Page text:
Signs of the Late Republic

Posted on 2018 October 21

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History never repeats itself but it rhymes. — John Robert Colombo

In 133 BC, Tiberius Gracchus, leader of the Roman Assembly, tried to enact land reform to help the poor cope with an unfair economic system. His fellow tribune, Marcus Octavius, vetoed the plan. Push turned to shove, and Gracchus’s henchmen dragged Octavius from his speaker’s platform and blockaded him from carrying out his duties. Gracchus then tried to run for an unheard-of second term in a row, but was assassinated. Street riots erupted. Thus began the unraveling of the 500-year Roman experiment in democracy.

Decades of street fighting, insurrections, military battles, and coups tore up the fabric of Roman politics. By the time the smoke cleared in 27 BC, Augustus was emperor and the great Republic was no more. From then until its breakup in 476 AD, the Roman Empire was ruled by dictators.

Inspired by the original Roman democracy, and mindful of its mismanagement and ruin, the American Founders devised a Constitution that would, they hoped, safeguard the new nation from ancient mistakes. Despite bumps, scrapes, and an all-out civil war, the American experiment survived and became a light to the world.

Today, though, signs and portents hint at a darker future for American politics. In many ways, unrest among Americans resembles the turmoil of the late Roman Republic. Citizens are taking sides in divisive arguments about social norms, economic disparity, the purpose of government, and the general direction the country should take:

  • In September 2018, 84 percent of Republicans approved of President Trump, while only 4 percent of Democrats agreed.
  • That same September, support for Supreme Court nominee Brett Kavanaugh skewed sharply from a Republican 84% to a Democratic 9%.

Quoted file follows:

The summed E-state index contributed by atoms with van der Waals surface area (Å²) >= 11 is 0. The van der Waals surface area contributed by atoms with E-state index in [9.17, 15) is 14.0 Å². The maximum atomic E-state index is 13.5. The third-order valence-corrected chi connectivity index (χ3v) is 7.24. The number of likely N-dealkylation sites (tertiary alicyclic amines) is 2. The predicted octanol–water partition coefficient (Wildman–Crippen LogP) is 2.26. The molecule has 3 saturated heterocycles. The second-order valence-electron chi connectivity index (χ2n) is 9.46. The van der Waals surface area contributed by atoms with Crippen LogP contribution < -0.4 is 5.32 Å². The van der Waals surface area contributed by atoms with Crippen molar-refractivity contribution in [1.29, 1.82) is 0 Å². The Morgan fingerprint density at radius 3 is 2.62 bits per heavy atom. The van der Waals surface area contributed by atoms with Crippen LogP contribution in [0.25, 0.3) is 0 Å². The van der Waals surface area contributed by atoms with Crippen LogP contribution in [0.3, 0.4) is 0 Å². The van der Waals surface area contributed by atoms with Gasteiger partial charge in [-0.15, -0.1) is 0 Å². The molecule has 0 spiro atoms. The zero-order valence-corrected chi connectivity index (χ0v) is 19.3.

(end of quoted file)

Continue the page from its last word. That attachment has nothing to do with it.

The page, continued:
• “ . . . a record 90 percent of those who say they disapprove of the president now say they are supporting Democratic House candidates, up from 83 percent in August.” (Washington Post)
  • More and more Americans lately see the nation as split between rich and poor.
  • Much of the Left regards the U.S. flag as a symbol of injustice.
  • Since 2016, each side in the Senate has abandoned its “advise and consent” duty and instead simply tries to squelch its opponent’s nominations to the Supreme Court.
  • Ex-presidents Obama and Clinton campaign openly for Democratic candidates, breaking a time-honored tradition among former chief executives to stay above the fray.
  • Republicans want to prosecute presidential candidate Hillary Clinton; Democrats want to impeach President Donald Trump.
  • Left-wing Antifa activists clash violently in the streets with conservative opponents. Other activists, searching for dirt, raid senatorial email caches. Still others pound on the doors of the Supreme Court in protest.
  • Senate majority leader Mitch McConnell, dining with his wife, is confronted by angry protesters, one of whom grabs the Senator’s take-out bag and throws it into the street, shouting, “Why don’t you get out of here? Why don’t you leave the entire country?”
  • Hillary Clinton, 2016 Democratic candidate for president: “You cannot be civil with a political party that wants to destroy what you stand for.”
  • Scott Wagner, Republican candidate for governor of Pennsylvania, to his Democratic rival, Governor Tom Wolf: “I’m going to stomp all over your face with golf spikes.”
  • Senator Tim Kaine (D-Va): “What we’ve got to do is fight in Congress, fight in the courts, fight in the streets . . . “
  • President Trump, on GOP Rep. Greg Gianforte’s physical assault on a reporter: “Any guy that can do a body slam, he’s my kind of guy.”
  • Joe Biden, former US vice president: “If we were in high school, I’d take [Trump] behind the gym and beat the hell out of him.”

They sound like angry toughs warming up for a bar fight. 

The main point of democracy is to prevent this sort of thing. It’s not working. The nation seems divided into two camps that disagree so fundamentally on the American purpose that they’ve gotten to the point of condoning violence. Instead of discussion, people shout. Instead of respect, people condemn. Tolerance is replaced by calls for prosecution. The Rule of Law is threatened as each side thinks about taking matters into its own hands.  

After decades of political strife, Ancient Rome’s republic degraded into tyranny. Will Americans repeat that tragic history?

The Founders must be spinning in their graves.

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Posted in: Politics